Difference Between Salaried and Hourly Employee

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A salary employee (also known as a salaried employee) is a worker who is paid a fixed amount of money or compensation (also known as a salary) by an employer. For example, a salaried employee might earn $50,000/year.

Salaried employees are typically paid by a regular, bi-weekly or monthly pay check. Salaried employees are often also known as exempt employees, according to the Fair Labor Standards Act (FLSA).

To be considered exempt, you have to make at least $455 per week ($23,600/year), receive a salary, and perform particular duties as defined by FLSA. In addition, some states have enacted overtime laws. In those locations, whichever standard (federal or state) would pay the higher amount applies.

A salary employee’s earnings are often supplemented with paid vacation, holidays, healthcare, and other benefits.

What is the Difference Between a Salary Employee and an Hourly Employee?

There are many differences between a salaried employee and an hourly employee. First, while a salaried employee receives a fixed amount of money, an hourly employee receives an hourly wage for each hour worked. Therefore, salary employees do not have to keep track of their hours in the way that hourly employees do; for example, they do not have to sign a time sheet.

Many salaried employees are not allowed to receive overtime pay.

Salaried employees are paid their salary regardless of how many hours they work during a workweek. This means that many high paying positions do not receive extra wages such as time and one-half for working over 40 hours a week. However, some lower salary positions are still eligible for overtime pay, based on state and federal laws.


On the other hand, hourly employees are typically able to receive time and one-half of their hourly wage for every hour of overtime work. Some employers even pay double time for holidays, although this is not mandatory.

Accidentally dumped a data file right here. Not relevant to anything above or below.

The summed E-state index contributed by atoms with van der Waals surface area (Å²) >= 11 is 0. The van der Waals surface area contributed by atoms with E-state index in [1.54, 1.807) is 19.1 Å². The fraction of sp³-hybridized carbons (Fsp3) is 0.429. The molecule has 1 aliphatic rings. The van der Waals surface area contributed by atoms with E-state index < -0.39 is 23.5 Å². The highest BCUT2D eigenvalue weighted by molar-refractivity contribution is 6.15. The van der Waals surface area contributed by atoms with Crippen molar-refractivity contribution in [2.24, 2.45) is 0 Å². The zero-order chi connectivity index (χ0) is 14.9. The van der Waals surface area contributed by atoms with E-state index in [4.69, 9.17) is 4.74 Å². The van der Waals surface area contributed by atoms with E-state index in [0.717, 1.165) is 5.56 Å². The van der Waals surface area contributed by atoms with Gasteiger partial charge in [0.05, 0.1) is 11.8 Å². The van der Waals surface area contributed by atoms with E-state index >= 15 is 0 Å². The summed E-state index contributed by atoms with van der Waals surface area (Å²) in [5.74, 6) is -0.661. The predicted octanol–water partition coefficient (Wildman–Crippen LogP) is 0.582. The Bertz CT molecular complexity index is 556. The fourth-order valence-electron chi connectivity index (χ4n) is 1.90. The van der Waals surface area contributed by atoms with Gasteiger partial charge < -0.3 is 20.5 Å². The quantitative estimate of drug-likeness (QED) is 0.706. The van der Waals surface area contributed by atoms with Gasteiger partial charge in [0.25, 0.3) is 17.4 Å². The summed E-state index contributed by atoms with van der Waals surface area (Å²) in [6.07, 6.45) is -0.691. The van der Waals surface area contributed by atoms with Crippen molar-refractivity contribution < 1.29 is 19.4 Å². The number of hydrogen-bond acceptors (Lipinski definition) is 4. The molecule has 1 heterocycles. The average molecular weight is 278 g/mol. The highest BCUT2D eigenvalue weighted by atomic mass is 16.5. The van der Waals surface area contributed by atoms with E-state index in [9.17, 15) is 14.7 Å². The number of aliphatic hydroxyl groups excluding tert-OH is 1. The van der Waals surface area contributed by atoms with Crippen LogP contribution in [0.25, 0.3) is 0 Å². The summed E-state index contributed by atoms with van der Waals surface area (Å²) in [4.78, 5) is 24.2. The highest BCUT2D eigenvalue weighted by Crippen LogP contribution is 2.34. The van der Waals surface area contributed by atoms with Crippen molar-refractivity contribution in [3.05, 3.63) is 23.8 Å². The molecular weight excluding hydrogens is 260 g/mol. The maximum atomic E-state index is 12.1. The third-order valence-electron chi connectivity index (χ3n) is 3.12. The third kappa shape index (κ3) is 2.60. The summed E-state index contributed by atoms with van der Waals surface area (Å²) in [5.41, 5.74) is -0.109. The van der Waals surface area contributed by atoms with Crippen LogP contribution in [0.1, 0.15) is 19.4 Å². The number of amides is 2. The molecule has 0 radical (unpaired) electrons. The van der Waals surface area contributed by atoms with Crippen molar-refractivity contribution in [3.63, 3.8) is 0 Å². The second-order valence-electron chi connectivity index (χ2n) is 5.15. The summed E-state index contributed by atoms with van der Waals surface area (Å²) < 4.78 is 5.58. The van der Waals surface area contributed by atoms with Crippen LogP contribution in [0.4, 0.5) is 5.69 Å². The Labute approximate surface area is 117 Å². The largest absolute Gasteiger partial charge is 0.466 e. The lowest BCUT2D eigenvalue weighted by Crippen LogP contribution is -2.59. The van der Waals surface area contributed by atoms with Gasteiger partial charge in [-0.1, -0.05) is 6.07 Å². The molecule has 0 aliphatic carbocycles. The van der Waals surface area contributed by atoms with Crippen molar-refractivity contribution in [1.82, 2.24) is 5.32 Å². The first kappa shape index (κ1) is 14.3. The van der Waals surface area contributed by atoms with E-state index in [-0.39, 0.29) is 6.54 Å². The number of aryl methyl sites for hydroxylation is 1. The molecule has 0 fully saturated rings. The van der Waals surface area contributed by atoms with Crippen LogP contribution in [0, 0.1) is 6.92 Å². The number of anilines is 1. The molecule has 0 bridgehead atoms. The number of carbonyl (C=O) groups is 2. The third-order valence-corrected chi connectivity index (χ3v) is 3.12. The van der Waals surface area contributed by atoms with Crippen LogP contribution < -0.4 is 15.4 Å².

Also, most salaried employees are considered exempt employees, while most hourly employees are considered nonexempt employees. There are, however, some exceptions to this rule. For example, there are some exempt employees who are not salaried (such as those who receive a fee for a particular job, like a computer technician). There are also some nonexempt employees who are salaried, but their job duties fall under the definition of nonexempt.

What Are the Benefits and Drawbacks to a Salary Position?

There are some possible disadvantages to a salary position. For example, you are typically not able to earn overtime. That means you often work extra hours for no extra salary.

It is also harder to separate home and work life when you have a salary position. In general, with a salary position, you are often expected to work extra hours to complete tasks (without extra pay), which can cut into your personal life.

That being said, there are many benefits to a salaried position.

Salaried positions guarantee a dependable, exact, and expected amount on each paycheck. This can provide a sense of security to a salaried employee.

You are also more likely to receive benefits in a salaried position, particularly a full-time salaried position. These benefits often go beyond healthcare to include retirement contributions and paid vacations.

How Do I Know if a Salary Position is Right for Me?

If you value the security of a regular paycheck, a salary position may be ideal for you. You may also want to search for salary positions if you want more extensive benefits.

However, if you value keeping a clear separation between work and home life, and if you dislike the idea of working extra hours for no extra pay, you might prefer an hourly position.